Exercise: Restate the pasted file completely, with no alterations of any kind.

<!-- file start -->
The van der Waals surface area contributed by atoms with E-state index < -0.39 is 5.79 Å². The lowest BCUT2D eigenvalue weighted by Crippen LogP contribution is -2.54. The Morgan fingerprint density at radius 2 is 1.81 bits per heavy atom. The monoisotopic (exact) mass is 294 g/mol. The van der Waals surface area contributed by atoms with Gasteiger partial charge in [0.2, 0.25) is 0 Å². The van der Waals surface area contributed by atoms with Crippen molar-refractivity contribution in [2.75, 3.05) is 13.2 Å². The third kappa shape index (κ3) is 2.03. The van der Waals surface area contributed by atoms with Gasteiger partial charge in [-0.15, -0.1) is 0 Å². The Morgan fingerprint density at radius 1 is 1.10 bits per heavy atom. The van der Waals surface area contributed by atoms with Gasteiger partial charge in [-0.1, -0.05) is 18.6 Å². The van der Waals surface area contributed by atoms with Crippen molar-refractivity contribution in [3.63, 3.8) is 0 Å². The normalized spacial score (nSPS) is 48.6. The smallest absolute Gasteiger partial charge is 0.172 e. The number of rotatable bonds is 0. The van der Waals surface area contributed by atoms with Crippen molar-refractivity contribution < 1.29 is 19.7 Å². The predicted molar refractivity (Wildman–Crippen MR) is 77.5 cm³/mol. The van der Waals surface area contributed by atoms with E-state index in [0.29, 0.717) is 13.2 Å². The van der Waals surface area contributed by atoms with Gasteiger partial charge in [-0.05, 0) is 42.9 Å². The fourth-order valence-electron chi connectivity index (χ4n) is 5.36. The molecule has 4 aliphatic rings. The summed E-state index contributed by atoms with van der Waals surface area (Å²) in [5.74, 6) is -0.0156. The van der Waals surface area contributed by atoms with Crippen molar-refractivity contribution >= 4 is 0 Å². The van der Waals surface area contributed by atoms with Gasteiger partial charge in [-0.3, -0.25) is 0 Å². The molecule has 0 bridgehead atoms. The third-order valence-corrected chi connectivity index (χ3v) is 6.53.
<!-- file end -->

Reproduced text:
The van der Waals surface area contributed by atoms with E-state index < -0.39 is 5.79 Å². The lowest BCUT2D eigenvalue weighted by Crippen LogP contribution is -2.54. The Morgan fingerprint density at radius 2 is 1.81 bits per heavy atom. The monoisotopic (exact) mass is 294 g/mol. The van der Waals surface area contributed by atoms with Gasteiger partial charge in [0.2, 0.25) is 0 Å². The van der Waals surface area contributed by atoms with Crippen molar-refractivity contribution in [2.75, 3.05) is 13.2 Å². The third kappa shape index (κ3) is 2.03. The van der Waals surface area contributed by atoms with Gasteiger partial charge in [-0.15, -0.1) is 0 Å². The Morgan fingerprint density at radius 1 is 1.10 bits per heavy atom. The van der Waals surface area contributed by atoms with Gasteiger partial charge in [-0.1, -0.05) is 18.6 Å². The van der Waals surface area contributed by atoms with Crippen molar-refractivity contribution in [3.63, 3.8) is 0 Å². The normalized spacial score (nSPS) is 48.6. The smallest absolute Gasteiger partial charge is 0.172 e. The number of rotatable bonds is 0. The van der Waals surface area contributed by atoms with Crippen molar-refractivity contribution < 1.29 is 19.7 Å². The predicted molar refractivity (Wildman–Crippen MR) is 77.5 cm³/mol. The van der Waals surface area contributed by atoms with E-state index in [0.29, 0.717) is 13.2 Å². The van der Waals surface area contributed by atoms with Gasteiger partial charge in [-0.05, 0) is 42.9 Å². The fourth-order valence-electron chi connectivity index (χ4n) is 5.36. The molecule has 4 aliphatic rings. The summed E-state index contributed by atoms with van der Waals surface area (Å²) in [5.74, 6) is -0.0156. The van der Waals surface area contributed by atoms with Crippen molar-refractivity contribution >= 4 is 0 Å². The van der Waals surface area contributed by atoms with Gasteiger partial charge in [-0.3, -0.25) is 0 Å². The molecule has 0 bridgehead atoms. The third-order valence-corrected chi connectivity index (χ3v) is 6.53.